1.4.10

My therapy

I have a confession: I am addicted to addiction-reality shows like Intervention and Celebrity Rehab. I watch them for more than voyeurism. I scrutinize every addict's behavior and judge their revelations. I take comfort in the fallout, whether the addict has a revelation about their abuse or continue living in selfish denial.

But here's the thing. I am the child of an addict. I can't know the feeling of addiction, but I know its consequences all too well -- the hurt of being left behind, of being not chosen, of watching someone constantly burn down our family until there seemed nothing left to rise from the ashes. And because I know only the toxic rain of addiction, watching one particular show has become a form of therapy because it showcases addicts trying to live without their crutches.

That show is Sober House, and this particular cast hits so close to home for me. I watch Heidi Fleiss rail against Tom Sizemore for beating her years ago in a drug-induced fury and I see my mother, still so angry with my father for his abuse -- both emotional and physical. I watch Tom cry in an alley and explode on Mike Starr and I see my father, screaming about having had his limit this past Christmas when my mom's constant, white-hot bitterness and my sister's refusal to tolerate his antics pushed him to his boiling point.

I watch Jennie Ketcham move silently but swiftly away from Tom's boiling rage to tuck herself under Seth Binzer's arm and I see my sisters and I, always on edge, always scurrying to find safe cover. I see Dennis Rodman kick back with his cigar and self-righteousness watching it all unfold as though he is above it all and I see the person I became after so many years of living on that high wire.

Something inside of me will always forgive and feel sorry for Tom. His emotions swing like a pendulum from one extreme to the other and I want to comfort him, stroke his brow, and convince him he can beat the stranglehold of addiction. Heidi stands on the balcony and smiles like a gleeful, hungry vulture preparing to rip the meat and sinew from Tom's carcass, and I want to scream at her that she is a hateful, bitter person.

That cuts to the heart of me. I should feel triumphant for her. I should be disgusted with his inability to control himself. I should see his anger explode and think, "If you're this angry now, how angry were you when you hit her?" But my heart doesn't go to that place. I don't know what this says about me, but as I watch, I start to unpack decades worth of feelings. I touch each one tenderly and try to give it the space it deserves. I examine them and wonder how to incorporate them into my life in a healthy way.

I doubt the show's producers created it for those of us out there still reeling from addiction's destructive power. I know it's about ratings and z-list celebrities hoping for a comeback. But for today, and every day that I sit down with it, Sober House is my therapist and ally. We work together to understand what my inner child still struggles with. And I'm only slightly embarrassed about it.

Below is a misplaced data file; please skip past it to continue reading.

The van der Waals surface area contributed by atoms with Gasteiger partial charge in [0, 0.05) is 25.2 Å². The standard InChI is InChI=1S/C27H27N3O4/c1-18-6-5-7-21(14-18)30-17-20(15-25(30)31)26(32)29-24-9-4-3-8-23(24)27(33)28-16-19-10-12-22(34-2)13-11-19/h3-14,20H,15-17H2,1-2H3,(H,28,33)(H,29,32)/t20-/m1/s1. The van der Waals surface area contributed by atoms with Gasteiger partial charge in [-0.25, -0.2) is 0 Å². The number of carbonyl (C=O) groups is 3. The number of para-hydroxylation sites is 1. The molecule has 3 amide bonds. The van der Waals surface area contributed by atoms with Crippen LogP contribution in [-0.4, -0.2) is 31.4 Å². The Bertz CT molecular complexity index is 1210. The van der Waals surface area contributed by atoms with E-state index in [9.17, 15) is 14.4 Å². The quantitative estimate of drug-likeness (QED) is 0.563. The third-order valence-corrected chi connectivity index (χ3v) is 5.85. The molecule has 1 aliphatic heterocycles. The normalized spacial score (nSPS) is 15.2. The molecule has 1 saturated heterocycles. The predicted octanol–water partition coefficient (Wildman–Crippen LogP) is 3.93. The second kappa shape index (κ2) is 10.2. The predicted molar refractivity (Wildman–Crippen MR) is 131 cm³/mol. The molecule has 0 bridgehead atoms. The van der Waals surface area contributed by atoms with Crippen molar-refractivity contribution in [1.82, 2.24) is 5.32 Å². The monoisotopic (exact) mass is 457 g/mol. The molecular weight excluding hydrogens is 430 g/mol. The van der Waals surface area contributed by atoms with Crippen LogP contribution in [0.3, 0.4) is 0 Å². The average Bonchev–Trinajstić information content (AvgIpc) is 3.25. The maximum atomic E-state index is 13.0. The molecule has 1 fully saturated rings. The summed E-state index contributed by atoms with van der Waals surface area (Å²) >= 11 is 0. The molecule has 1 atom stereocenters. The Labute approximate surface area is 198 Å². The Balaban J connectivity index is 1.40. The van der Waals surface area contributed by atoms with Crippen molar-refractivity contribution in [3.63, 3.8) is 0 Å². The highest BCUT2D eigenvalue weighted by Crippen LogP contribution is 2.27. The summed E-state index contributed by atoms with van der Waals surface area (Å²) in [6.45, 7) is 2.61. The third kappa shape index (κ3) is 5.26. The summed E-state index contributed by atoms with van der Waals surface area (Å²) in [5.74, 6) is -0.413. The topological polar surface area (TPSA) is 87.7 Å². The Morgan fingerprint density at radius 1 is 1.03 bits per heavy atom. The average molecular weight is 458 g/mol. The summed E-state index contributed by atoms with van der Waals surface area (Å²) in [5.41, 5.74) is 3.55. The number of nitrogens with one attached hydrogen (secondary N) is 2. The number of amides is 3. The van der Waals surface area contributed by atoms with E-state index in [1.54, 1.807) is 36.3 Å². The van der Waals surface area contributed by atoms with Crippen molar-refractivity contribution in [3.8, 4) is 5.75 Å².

7 comments:

  • The Drama Mama

    Hmmm. I should check this out. I understand where you are coming from. My inner child is hiding lots of secrets too, that my child-self was denied. Hmmm. I love finding others that I have such commonalities with. It's like finding a long lost sister or something via the interwebs. I wish I had started blogging (well, blog hopping perhaps) a long time ago. I'm definitely hooked on the miller mix.

  • Kelly

    Aw, you make my heart happy. Sometimes I think I overshare (okay, I know I overshare), but I carry no shame about my past or present. It makes me so happy to be honest about what's happening in my life and then get a comment like yours. Thank you!

  • Janine

    Kelly,
    I know you think you 'overshare', or that you should have a different opinion maybe about the people on that show, but what I see in you is the gift of grace. That's a beautiful gift to have. If you are receiving healing in your life in a healthy way, I applaud your efforts. Not wanting to stay in an unhealthy state is, well, healthy! Your outpouring of grace will serve you well!

  • Kristen @ Motherese

    Kelly, I am really grateful to you for writing this. I often wonder about some of the reality shows I see. While some of them seem frivolous, I appreciate your perspective on one in which meaning might exist underneath or maybe mixed up with the celebrities and the ratings pull. I don't think you should be embarrassed at all!

  • CaneWife

    Thank you for sharing your perspective on this. It definitely brings to light a lot of things that many people never consider.

    I, for one, appreciate it.

  • Kelly

    @Kristen - So, I totally also think celebrities are ridiculous and that reality shows rarely capture true reality. And I've yet to have a revelation via The Bad Girls Club. ;)

    @CaneWife - Thanks you. I guess recovery is recovery is recovery. It's possible I over-analyze, but I'm glad to know people appreciate that "gift." :)

  • Cheryl

    People laugh at me, but I think there are definitely some TV shows (and even some movies) that can be therapeutic to watch. We all heal in different ways, and all that matters is that we heal.

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